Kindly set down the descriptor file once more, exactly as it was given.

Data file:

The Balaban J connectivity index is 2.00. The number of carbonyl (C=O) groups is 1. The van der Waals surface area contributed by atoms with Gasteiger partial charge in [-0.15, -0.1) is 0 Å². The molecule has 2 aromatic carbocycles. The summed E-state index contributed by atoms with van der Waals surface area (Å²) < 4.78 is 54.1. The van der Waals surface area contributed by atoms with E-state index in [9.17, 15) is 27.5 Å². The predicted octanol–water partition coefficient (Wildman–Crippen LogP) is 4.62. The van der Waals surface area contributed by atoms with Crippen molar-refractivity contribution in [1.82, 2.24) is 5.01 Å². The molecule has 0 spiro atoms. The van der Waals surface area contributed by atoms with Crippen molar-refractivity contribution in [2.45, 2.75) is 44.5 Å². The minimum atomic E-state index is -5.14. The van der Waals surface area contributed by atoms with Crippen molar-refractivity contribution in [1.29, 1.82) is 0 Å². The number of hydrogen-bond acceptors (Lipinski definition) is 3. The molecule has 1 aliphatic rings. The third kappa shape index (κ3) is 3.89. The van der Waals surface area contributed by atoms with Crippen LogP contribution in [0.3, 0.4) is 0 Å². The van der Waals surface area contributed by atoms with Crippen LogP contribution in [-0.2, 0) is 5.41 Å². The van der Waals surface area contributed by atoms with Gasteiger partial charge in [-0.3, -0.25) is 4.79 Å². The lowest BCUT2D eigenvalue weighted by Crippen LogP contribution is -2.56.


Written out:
The Balaban J connectivity index is 2.00. The number of carbonyl (C=O) groups is 1. The van der Waals surface area contributed by atoms with Gasteiger partial charge in [-0.15, -0.1) is 0 Å². The molecule has 2 aromatic carbocycles. The summed E-state index contributed by atoms with van der Waals surface area (Å²) < 4.78 is 54.1. The van der Waals surface area contributed by atoms with E-state index in [9.17, 15) is 27.5 Å². The predicted octanol–water partition coefficient (Wildman–Crippen LogP) is 4.62. The van der Waals surface area contributed by atoms with Crippen molar-refractivity contribution in [1.82, 2.24) is 5.01 Å². The molecule has 0 spiro atoms. The van der Waals surface area contributed by atoms with Crippen molar-refractivity contribution in [2.45, 2.75) is 44.5 Å². The minimum atomic E-state index is -5.14. The van der Waals surface area contributed by atoms with Crippen molar-refractivity contribution in [1.29, 1.82) is 0 Å². The number of hydrogen-bond acceptors (Lipinski definition) is 3. The molecule has 1 aliphatic rings. The third kappa shape index (κ3) is 3.89. The van der Waals surface area contributed by atoms with Crippen LogP contribution in [0.3, 0.4) is 0 Å². The van der Waals surface area contributed by atoms with Crippen LogP contribution in [-0.2, 0) is 5.41 Å². The van der Waals surface area contributed by atoms with Gasteiger partial charge in [-0.3, -0.25) is 4.79 Å². The lowest BCUT2D eigenvalue weighted by Crippen LogP contribution is -2.56.